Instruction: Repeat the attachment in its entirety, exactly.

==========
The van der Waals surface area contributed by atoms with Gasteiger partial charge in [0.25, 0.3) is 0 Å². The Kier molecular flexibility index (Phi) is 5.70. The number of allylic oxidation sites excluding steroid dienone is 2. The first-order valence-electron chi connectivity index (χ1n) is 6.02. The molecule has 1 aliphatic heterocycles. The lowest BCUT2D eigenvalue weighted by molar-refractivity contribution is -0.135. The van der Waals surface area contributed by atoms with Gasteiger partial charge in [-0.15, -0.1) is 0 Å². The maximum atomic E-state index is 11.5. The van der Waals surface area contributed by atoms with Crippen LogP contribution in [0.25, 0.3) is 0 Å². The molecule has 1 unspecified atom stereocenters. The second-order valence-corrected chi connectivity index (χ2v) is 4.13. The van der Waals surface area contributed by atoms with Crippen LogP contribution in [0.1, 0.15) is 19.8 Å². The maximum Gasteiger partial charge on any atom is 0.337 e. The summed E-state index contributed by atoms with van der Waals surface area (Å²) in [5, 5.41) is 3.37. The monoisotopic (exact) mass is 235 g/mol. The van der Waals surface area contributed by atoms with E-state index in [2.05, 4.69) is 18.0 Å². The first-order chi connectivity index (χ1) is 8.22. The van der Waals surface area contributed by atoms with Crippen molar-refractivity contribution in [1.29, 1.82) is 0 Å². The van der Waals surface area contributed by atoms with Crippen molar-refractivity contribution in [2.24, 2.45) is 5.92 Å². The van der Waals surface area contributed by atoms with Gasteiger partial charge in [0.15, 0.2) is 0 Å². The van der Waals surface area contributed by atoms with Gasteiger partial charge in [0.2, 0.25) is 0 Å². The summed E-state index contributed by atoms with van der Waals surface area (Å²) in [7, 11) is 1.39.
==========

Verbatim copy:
The van der Waals surface area contributed by atoms with Gasteiger partial charge in [0.25, 0.3) is 0 Å². The Kier molecular flexibility index (Phi) is 5.70. The number of allylic oxidation sites excluding steroid dienone is 2. The first-order valence-electron chi connectivity index (χ1n) is 6.02. The molecule has 1 aliphatic heterocycles. The lowest BCUT2D eigenvalue weighted by molar-refractivity contribution is -0.135. The van der Waals surface area contributed by atoms with Gasteiger partial charge in [-0.15, -0.1) is 0 Å². The maximum atomic E-state index is 11.5. The van der Waals surface area contributed by atoms with Crippen LogP contribution in [0.25, 0.3) is 0 Å². The molecule has 1 unspecified atom stereocenters. The second-order valence-corrected chi connectivity index (χ2v) is 4.13. The van der Waals surface area contributed by atoms with Crippen LogP contribution in [0.1, 0.15) is 19.8 Å². The maximum Gasteiger partial charge on any atom is 0.337 e. The summed E-state index contributed by atoms with van der Waals surface area (Å²) in [5, 5.41) is 3.37. The monoisotopic (exact) mass is 235 g/mol. The van der Waals surface area contributed by atoms with E-state index in [2.05, 4.69) is 18.0 Å². The first-order chi connectivity index (χ1) is 8.22. The van der Waals surface area contributed by atoms with Crippen molar-refractivity contribution in [1.29, 1.82) is 0 Å². The van der Waals surface area contributed by atoms with Crippen molar-refractivity contribution in [2.24, 2.45) is 5.92 Å². The van der Waals surface area contributed by atoms with Gasteiger partial charge in [0.15, 0.2) is 0 Å². The van der Waals surface area contributed by atoms with Gasteiger partial charge in [0.2, 0.25) is 0 Å². The summed E-state index contributed by atoms with van der Waals surface area (Å²) in [7, 11) is 1.39.